PhD thesis defence
Time: Fri 2014-02-28 09.11
Location: AlbaNova FB42
Super-resolution optical imaging - image analysis, multicolor development and biological applications.
This thesis focuses on super resolution STED optical imaging. STED provides a wealth of new informational content to the acquired images by using stimulated emission to surpass the diffraction limit in optical fluorescence microscopy. To further increase the informational content, a new method to perform multicolor STED imaging by exploiting differences in the photostability and excitation spectra of dyes is presented. In order to extract information from the images, computational algorithms which handle the new type of high resolution informational content are developed.
We propose that multicolor super resolution imaging in combination with image analysis can reduce the amount of clinical samples required to perform accurate cancer diagnosis. To date, such diagnosis is based mainly on significant amounts of tissue samples extracted from the suspected tumor site. The sample extraction often requires anesthetics and can lead to complications such as hematoma, infections and even cancer cell ceding along the needle track. We show that by applying multicolor STED and image analysis, the information gained from single cells is greatly increased. We therefore propose that accurate diagnosis can be based on significantly less extracted tissue material, allowing for a more patient friendly sampling. This approach can also be applied when studying blood platelets, where we show how the high informational content can be used to identify platelet specific activational states. Since platelets are involved in many different types of diseases, such analysis could provide means of performing truly minimally invasive diagnostics based on a simple blood test.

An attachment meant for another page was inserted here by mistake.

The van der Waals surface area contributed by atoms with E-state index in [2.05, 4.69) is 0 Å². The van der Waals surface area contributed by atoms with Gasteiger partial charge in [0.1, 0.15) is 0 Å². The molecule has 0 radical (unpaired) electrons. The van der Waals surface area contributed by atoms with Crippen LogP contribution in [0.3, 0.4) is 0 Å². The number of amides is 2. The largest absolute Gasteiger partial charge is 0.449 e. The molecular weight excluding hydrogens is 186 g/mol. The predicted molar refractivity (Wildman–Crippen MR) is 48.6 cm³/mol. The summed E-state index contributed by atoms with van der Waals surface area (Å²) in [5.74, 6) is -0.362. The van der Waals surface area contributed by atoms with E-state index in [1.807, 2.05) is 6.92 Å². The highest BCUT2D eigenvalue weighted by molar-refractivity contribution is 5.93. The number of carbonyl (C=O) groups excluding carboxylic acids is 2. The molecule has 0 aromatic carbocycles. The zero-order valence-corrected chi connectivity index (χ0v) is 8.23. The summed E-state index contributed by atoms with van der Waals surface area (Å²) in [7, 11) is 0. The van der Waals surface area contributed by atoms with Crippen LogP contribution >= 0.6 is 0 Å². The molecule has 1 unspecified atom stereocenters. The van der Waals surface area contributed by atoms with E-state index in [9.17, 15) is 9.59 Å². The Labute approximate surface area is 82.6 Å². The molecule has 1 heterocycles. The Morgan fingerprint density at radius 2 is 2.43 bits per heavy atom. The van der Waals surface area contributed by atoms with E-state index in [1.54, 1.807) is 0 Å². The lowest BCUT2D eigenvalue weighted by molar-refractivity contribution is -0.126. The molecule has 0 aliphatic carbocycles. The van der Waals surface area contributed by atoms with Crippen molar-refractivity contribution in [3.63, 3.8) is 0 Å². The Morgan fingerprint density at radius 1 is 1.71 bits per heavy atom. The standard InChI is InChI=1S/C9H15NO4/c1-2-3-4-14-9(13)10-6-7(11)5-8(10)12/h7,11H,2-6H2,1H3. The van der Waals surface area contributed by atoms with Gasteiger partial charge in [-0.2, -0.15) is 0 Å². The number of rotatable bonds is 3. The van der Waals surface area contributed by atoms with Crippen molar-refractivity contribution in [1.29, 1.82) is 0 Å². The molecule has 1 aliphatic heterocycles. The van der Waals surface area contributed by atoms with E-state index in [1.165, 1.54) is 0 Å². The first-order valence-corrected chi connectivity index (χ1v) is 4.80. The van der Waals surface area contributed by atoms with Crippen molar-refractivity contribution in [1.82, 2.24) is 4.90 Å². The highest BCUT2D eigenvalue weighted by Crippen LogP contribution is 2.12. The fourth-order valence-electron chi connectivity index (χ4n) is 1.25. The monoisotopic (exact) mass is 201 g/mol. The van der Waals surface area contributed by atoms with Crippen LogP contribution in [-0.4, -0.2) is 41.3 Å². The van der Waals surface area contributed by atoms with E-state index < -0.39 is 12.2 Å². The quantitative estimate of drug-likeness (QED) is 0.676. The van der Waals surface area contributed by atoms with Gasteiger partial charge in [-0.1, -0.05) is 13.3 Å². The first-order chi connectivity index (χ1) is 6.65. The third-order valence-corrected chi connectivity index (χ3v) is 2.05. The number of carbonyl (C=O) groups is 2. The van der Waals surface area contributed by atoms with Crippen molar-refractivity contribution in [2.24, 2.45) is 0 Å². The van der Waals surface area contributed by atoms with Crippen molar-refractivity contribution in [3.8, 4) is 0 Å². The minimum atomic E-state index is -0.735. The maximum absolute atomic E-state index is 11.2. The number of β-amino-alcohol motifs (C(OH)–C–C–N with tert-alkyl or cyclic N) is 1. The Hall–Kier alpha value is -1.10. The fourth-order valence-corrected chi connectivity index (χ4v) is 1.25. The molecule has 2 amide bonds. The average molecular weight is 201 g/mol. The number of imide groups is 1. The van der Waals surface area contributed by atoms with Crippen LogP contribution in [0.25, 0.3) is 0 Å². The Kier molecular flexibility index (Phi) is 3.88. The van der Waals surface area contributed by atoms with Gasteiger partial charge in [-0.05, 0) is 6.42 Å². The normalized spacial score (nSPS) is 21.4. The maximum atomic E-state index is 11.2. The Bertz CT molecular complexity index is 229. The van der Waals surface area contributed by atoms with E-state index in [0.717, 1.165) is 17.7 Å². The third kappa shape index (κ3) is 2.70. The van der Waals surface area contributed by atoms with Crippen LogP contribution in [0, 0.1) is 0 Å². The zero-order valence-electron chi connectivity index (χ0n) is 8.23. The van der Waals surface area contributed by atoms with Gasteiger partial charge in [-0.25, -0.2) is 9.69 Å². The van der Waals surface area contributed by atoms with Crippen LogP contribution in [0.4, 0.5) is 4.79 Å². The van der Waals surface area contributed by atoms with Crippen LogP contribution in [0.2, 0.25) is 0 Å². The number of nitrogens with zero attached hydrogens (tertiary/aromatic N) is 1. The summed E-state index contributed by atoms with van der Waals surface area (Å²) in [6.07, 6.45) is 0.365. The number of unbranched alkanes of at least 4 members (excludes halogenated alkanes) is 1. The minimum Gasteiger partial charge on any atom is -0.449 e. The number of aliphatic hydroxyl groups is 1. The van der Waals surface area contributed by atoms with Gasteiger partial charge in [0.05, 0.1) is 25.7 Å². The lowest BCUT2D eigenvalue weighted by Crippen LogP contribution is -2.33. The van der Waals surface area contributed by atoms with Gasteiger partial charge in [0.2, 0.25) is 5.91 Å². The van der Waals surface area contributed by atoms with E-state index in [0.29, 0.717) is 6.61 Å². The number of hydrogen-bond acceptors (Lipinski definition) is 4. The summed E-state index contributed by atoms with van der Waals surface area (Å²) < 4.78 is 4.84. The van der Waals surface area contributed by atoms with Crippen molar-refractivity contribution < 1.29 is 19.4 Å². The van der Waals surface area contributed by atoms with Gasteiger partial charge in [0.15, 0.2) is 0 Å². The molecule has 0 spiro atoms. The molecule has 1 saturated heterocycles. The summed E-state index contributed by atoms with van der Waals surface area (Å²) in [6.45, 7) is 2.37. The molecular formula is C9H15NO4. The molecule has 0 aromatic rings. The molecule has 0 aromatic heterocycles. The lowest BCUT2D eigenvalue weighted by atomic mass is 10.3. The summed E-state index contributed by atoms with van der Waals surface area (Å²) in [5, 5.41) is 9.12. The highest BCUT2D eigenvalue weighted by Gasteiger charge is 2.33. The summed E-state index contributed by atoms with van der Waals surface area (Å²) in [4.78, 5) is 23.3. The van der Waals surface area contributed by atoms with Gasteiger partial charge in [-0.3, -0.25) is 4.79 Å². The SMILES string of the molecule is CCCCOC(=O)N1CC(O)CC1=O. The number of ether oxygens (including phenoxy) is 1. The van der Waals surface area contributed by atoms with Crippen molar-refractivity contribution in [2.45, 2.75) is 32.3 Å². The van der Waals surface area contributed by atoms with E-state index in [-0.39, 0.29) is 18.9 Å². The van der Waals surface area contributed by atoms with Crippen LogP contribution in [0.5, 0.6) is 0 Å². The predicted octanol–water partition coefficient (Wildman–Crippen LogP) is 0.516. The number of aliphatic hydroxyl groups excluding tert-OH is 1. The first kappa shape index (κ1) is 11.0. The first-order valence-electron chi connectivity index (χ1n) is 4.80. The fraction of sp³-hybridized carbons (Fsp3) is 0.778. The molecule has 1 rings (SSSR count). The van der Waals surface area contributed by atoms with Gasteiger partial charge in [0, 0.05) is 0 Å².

In addition, our data makes it possible to understand in finer detail the underlying mechanisms rendering cells metastasis competent. We combine the high resolution spatial information provided by STED with information regarding the adhesive forces of cells measured by TFM (Traction Force Microscopy) and the cell stiffness measured by AFM (Atomic Force Microscopy). Such comparisons provide a link between the specific highly resolved protein distributions and different cellular mechanics and functions.
This thesis also includes STED imaging and analysis on the spatial organization of neuronal synaptic regulating proteins, implicating the speed with which neuronal signaling can be regulated.
Stimulated emission depletion (STED) microscopy, nanoscopy, multicolor, image analysis, diagnostics, cancer, metastasis
Subject area: Biomolekylär Fysik
Doctoral student: Daniel Rönnlund , Biomolecular Physics
Opponent: Prof Christian Eggeling, Oxford University.
Supervisor: Jerker Widengren